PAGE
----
Safi Shams grew up in Israel and recently completed his master’s degree research on the 19th century American industrial revolution at UML. He shares his observations on events in Egypt and Tunisia as of two days ago:
The recent events at Egypt and Tunisia echo similar themes and emanate from similar motivations: skyrocketing unemployment, starvation (especially in the case of Egypt), autocracy and dictatorship without an expiration date. However, have no illusions that protests are – in contrast to how they are often represented by mainstream media and, well, mainstream people!– eventually about material needs as well as political ones. The idea that this is a “North African or Arab-specific problem” of political corruption and ruthless, uneducated leaders is nothing but a pseudo notion. If they are really fighting about “free speech”, then they should have stopped by now – these protests were full of speech and “venting”! It is all these factors combined.
The scale of these protests is unprecedented – in Egypt, the largest protests before the current ones took place in 1977 for example, when the IMF-mandated hikes in food prices drove many to starvation; or the one resulting from the recent fires in Russia that raised the price of wheat, mobilizing protesters waving loaves of bread in the streets (Yes! A fire in Russia, not a speech by Obama!). The idea that some slaphappy service like Twitter or Facebook are behind such uprising are as obscure as claiming that Obama’s speech in Cairo moved the masses into action. So, one main point to keep in mind here: people are not robots, unquestionably absorbing catalysts and mobilizations, regardless whether the “mobilizers” are the Muslim Brotherhood, Obama, or some green-revolution-stop-war-I-love-the-world upper middle class activist! Catalysts are appropriated ideas, and just as consumption needs money, appropriation needs tools: fundamentalism needs knowledge of religion, “green” activism requires knowledge about environmental decline along with a “what to do” package and so on.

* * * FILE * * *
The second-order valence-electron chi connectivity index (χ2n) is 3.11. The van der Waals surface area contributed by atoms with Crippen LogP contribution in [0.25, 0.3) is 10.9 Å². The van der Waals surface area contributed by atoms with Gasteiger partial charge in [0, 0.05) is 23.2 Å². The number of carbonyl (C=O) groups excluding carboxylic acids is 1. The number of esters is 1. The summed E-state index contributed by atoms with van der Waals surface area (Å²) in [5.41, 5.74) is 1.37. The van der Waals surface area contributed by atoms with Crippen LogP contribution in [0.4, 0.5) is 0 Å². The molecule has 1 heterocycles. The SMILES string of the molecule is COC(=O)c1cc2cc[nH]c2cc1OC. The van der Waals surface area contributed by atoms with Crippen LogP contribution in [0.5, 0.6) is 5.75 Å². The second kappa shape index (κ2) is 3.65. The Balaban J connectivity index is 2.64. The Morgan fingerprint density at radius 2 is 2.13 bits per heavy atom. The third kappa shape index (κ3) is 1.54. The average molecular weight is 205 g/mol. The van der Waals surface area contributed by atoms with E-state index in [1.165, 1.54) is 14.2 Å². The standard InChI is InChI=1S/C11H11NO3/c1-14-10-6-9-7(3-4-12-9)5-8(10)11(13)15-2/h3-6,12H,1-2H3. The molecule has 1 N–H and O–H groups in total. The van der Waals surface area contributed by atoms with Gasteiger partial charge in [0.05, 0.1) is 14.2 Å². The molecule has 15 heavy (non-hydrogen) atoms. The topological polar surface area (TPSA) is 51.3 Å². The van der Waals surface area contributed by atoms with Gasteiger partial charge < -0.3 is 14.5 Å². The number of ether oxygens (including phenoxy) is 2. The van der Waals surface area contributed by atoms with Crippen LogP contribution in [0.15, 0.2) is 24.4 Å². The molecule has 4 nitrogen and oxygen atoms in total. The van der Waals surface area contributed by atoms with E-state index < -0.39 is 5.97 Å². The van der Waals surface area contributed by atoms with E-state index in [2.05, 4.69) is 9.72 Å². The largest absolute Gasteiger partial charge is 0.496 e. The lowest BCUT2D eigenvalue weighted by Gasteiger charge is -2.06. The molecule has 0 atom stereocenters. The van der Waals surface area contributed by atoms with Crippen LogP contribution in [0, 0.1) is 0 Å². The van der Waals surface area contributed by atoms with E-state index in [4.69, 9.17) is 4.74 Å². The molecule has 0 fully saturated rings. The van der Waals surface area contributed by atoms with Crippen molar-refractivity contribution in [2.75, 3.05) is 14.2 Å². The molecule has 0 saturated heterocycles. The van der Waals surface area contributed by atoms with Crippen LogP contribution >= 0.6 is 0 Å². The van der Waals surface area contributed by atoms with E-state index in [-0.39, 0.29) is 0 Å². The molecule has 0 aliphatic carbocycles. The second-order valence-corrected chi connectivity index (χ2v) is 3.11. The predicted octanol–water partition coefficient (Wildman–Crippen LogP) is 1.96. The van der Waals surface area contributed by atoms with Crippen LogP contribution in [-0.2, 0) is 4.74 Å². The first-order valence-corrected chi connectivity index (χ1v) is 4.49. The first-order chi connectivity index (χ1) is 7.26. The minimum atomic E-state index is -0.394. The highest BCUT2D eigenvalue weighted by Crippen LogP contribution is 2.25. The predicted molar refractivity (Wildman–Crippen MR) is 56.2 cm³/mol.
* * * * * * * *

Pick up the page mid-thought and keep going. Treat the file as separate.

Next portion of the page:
In both Tunisia and Egypt labor unions and labor activists independent from unions were at the front of the demonstration, more so in Tunisia though. A Tunisian professor, Mohsen AlGhreibi, told “Elbadil”: “attention seems to be fixed upon all parties previously unrecognized.” These include “Al Nahda”, ONE party with a declared Islamist agenda. The rest include The Nationalist Movement, The Communist Worker’s Party, AlWatad (a democratic-socialist party), AlMod (a Maoist party) and more! Although some of these parties have been in existence for decades, the fact that they were not recognized under the recent regime caused their activities to be covert; hence their performance in the open political arena is yet to be seen.
The case is similar in Egypt, although unions do not have a semi-independent federated structure as they do in Tunisia; In other words, unionists in Egypt are backed by the government to replace the independent unionists who were severely prosecuted, facing long-term imprisonments. Live ammunition used against striking workers at the steel mills in the late 80s and early 90s was not unrepeated by the Egyptian government. However, the fact remains that despite the state’s attempts to control unions in Egypt, they still manage to organize strikes –often independently from unions. The textile city of Malha is a good example here, with a large population of workers regularly protesting their work conditions. Strikes at Malha and cities like Suez, among operators of the Suez Canal, were among the mass-protests as well. read more »